An unfunded mandate to help

In 2019, after years of rising rates of depression and anxiety among college students, Illinois lawmakers passed the Mental Health Early Action on Campus Act. The law requires public campuses, including UIC, to lower their clinician-to-student ratio and beef up their mental health resources through peer support networks and partnerships with off-campus providers.

But the state has yet to provide the $22.2 million a year government forecasters say colleges need to implement the mandate. State leaders appropriated $12.6 million for the current year and Gov. JB Pritzker proposed spending just $4 million on campus mental health in next year’s budget.

“We’ve heard from a lot of schools that they often felt like they were coming up short, like they weren’t really faithfully executing the law, that it was not becoming a priority for folks simply because of the lack of money and the lack of resources behind it,” said Lily Rocha, associate vice president of policy at NAMI Chicago, a mental health advocacy nonprofit.

“It’s a good start, but it’s not really enough to keep going,” Rocha said. “We fear that ultimately, it will be the students who will be impacted negatively by a lack of funding or a lapse of funding.”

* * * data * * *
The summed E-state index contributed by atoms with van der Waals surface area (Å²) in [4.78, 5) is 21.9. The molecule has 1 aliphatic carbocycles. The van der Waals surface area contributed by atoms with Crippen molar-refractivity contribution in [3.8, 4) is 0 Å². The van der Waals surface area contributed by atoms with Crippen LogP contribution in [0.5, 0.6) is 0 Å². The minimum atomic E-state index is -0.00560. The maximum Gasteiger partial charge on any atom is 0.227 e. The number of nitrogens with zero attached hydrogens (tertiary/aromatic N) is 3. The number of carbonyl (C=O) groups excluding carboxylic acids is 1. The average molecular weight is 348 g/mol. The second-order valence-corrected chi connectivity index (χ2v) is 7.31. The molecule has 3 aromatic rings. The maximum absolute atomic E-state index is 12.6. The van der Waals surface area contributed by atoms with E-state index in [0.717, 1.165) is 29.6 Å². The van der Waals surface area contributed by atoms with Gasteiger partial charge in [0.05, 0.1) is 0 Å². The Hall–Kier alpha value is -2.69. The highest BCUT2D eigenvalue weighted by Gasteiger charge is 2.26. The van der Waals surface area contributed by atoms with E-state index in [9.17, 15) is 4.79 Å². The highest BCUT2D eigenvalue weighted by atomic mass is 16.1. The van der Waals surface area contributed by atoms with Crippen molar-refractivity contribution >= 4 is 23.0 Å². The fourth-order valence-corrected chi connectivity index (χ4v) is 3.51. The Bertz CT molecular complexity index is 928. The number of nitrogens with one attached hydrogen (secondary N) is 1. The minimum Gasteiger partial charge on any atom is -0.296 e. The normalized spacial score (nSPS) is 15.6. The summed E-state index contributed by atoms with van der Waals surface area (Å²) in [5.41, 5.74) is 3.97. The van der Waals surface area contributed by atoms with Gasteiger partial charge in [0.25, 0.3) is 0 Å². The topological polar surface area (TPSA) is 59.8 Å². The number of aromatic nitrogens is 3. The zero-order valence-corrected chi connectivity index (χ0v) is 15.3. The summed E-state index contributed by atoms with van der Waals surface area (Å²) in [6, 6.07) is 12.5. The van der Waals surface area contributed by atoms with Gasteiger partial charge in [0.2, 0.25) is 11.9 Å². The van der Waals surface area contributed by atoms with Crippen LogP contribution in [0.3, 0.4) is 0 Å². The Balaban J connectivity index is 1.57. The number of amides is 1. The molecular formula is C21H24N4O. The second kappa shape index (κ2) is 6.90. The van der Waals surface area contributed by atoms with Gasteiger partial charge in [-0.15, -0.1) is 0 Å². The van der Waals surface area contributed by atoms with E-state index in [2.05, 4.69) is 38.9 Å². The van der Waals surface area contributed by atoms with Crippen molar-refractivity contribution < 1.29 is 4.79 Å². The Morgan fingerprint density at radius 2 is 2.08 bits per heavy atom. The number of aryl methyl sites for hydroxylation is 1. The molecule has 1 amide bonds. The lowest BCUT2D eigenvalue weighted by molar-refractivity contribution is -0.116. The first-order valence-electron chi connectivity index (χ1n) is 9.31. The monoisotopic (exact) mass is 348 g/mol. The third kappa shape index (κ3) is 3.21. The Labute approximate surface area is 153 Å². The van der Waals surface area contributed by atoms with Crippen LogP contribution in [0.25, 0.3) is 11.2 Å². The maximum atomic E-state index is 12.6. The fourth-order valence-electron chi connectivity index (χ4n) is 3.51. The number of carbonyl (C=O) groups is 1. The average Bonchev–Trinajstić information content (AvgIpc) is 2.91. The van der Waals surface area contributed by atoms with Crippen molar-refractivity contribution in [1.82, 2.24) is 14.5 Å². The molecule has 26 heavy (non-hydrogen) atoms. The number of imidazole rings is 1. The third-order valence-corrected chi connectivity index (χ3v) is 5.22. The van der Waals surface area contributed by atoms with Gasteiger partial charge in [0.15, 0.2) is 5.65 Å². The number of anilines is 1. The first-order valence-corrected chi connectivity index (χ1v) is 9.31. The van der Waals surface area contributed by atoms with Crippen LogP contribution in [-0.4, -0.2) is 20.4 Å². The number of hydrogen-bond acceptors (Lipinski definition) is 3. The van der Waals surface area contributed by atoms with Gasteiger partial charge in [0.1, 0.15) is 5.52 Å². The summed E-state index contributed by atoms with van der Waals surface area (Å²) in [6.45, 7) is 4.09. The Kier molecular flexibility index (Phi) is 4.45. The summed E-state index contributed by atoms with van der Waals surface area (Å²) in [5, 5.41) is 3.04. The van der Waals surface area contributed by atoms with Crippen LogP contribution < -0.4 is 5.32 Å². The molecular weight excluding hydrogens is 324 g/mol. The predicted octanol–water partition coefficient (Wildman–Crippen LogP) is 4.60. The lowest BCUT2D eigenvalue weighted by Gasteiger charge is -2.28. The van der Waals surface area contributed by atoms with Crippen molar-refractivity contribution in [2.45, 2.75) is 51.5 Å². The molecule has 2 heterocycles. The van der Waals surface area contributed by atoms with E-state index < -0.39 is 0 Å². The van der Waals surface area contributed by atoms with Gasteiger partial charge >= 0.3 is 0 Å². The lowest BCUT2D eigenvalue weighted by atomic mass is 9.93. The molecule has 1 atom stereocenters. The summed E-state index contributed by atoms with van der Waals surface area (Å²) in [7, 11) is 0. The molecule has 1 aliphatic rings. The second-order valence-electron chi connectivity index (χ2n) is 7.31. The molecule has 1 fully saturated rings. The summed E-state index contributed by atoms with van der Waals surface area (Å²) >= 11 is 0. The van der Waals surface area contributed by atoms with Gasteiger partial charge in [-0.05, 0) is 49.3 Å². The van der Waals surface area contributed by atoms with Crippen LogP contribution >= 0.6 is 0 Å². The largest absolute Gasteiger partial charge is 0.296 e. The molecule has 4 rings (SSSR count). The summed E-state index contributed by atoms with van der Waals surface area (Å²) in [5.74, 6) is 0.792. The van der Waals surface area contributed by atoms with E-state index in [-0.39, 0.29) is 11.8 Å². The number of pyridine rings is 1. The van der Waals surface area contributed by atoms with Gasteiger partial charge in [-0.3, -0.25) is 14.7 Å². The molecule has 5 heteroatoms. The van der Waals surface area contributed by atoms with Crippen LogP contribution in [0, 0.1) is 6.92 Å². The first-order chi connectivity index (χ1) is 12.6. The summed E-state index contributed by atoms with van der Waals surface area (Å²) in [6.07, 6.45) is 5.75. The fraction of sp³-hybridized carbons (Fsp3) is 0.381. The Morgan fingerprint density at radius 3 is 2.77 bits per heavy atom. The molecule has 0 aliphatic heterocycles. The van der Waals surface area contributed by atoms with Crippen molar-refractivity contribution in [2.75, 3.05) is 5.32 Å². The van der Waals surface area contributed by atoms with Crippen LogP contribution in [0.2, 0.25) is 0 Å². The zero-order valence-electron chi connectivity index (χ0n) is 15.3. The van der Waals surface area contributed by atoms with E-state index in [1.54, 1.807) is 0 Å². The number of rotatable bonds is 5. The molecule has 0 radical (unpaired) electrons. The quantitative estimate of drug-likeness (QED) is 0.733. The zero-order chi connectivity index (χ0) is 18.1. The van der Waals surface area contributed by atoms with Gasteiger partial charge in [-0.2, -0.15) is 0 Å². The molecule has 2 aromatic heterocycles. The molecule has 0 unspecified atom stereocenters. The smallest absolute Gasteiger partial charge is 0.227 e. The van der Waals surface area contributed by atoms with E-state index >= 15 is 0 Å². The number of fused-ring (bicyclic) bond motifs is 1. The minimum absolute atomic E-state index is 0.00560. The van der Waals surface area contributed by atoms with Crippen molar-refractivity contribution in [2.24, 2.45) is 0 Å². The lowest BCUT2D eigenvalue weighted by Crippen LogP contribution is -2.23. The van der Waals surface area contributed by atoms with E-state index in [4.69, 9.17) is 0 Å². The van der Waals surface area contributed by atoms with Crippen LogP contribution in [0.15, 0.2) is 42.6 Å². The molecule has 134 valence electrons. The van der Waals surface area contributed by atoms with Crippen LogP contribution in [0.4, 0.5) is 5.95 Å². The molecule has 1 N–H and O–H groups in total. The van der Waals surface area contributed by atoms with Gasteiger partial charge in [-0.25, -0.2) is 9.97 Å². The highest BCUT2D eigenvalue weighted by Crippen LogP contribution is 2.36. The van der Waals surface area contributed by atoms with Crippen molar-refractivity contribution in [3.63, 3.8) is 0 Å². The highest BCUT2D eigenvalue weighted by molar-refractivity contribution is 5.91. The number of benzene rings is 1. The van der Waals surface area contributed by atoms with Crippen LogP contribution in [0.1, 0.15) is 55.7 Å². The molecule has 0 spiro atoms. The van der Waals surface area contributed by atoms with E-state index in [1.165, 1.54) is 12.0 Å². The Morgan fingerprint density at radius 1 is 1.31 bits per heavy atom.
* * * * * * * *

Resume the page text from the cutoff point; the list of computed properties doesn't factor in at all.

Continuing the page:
The lingering effects of a broken promise

Isabelle Dizon never heard back from the counseling center at UIC, so she leaned on her friends and family.

“It ended up being fine,” Dizon said. “But I can’t keep doing that.”

Isabelle Dizon standing in UIC's architecture and design school hallway
Isabelle Dizon inside UIC’s architecture and design school, where she is a junior studying graphic design. Dizon said her parents are Filipino and don’t really believe in mental health issues. She worried they would look down on her for seeking therapy, so she tried to get help on her own through her campus counseling center. Lisa Kurian Philip / WBEZ

She said she doesn’t want to overburden her relationships; she has had friendships that have suffered or even ended because one person was relying too much on the other for emotional support.

“That’s what the medical professional help is for: being able to hold on to someone who’s trained to listen to your issues and then help you walk through it,” Dizon said. “Then you can go back to your friends and have healthier relationships with them.”

Dizon said she hopes the money promised by UIC leaders for mental health services is used to hire someone at the counseling center to — at the very least — pick up the phone.

Lisa Kurian Philip covers higher education for WBEZ, in partnership with Open Campus. Follow her on Twitter @LAPhilip.

Higher education reporter for WBEZ Chicago in partnership with Open Campus.